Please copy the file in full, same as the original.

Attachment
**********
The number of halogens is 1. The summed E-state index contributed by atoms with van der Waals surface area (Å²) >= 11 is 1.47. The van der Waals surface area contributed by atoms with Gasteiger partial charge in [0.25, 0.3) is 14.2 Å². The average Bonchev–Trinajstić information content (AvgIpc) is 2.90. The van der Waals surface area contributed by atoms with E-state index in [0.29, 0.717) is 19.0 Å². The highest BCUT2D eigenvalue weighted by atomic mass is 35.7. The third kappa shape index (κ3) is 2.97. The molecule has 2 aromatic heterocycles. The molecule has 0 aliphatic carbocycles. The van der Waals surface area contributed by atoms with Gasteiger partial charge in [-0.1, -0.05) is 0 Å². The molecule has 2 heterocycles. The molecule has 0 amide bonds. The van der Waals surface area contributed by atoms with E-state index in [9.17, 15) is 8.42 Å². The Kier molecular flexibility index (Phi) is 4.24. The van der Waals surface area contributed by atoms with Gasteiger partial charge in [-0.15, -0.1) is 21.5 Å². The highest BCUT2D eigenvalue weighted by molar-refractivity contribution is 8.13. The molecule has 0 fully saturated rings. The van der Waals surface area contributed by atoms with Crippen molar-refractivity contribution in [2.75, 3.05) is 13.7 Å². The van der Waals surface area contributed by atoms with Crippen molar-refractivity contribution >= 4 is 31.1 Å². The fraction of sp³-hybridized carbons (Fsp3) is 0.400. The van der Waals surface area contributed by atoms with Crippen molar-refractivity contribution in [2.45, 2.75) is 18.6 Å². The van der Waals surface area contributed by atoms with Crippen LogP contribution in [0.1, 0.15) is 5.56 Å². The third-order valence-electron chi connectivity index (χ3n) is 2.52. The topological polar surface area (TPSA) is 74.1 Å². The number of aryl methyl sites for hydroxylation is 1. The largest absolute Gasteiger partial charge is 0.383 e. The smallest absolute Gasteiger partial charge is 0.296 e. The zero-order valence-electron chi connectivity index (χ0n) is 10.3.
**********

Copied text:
The number of halogens is 1. The summed E-state index contributed by atoms with van der Waals surface area (Å²) >= 11 is 1.47. The van der Waals surface area contributed by atoms with Gasteiger partial charge in [0.25, 0.3) is 14.2 Å². The average Bonchev–Trinajstić information content (AvgIpc) is 2.90. The van der Waals surface area contributed by atoms with E-state index in [0.29, 0.717) is 19.0 Å². The highest BCUT2D eigenvalue weighted by atomic mass is 35.7. The third kappa shape index (κ3) is 2.97. The molecule has 2 aromatic heterocycles. The molecule has 0 aliphatic carbocycles. The van der Waals surface area contributed by atoms with Gasteiger partial charge in [-0.1, -0.05) is 0 Å². The molecule has 2 heterocycles. The molecule has 0 amide bonds. The van der Waals surface area contributed by atoms with E-state index in [9.17, 15) is 8.42 Å². The Kier molecular flexibility index (Phi) is 4.24. The van der Waals surface area contributed by atoms with Gasteiger partial charge in [-0.15, -0.1) is 21.5 Å². The highest BCUT2D eigenvalue weighted by molar-refractivity contribution is 8.13. The molecule has 0 fully saturated rings. The van der Waals surface area contributed by atoms with Crippen molar-refractivity contribution in [2.75, 3.05) is 13.7 Å². The van der Waals surface area contributed by atoms with Crippen molar-refractivity contribution >= 4 is 31.1 Å². The fraction of sp³-hybridized carbons (Fsp3) is 0.400. The van der Waals surface area contributed by atoms with Crippen molar-refractivity contribution in [2.45, 2.75) is 18.6 Å². The van der Waals surface area contributed by atoms with Crippen LogP contribution in [0.1, 0.15) is 5.56 Å². The third-order valence-electron chi connectivity index (χ3n) is 2.52. The topological polar surface area (TPSA) is 74.1 Å². The number of aryl methyl sites for hydroxylation is 1. The largest absolute Gasteiger partial charge is 0.383 e. The smallest absolute Gasteiger partial charge is 0.296 e. The zero-order valence-electron chi connectivity index (χ0n) is 10.3.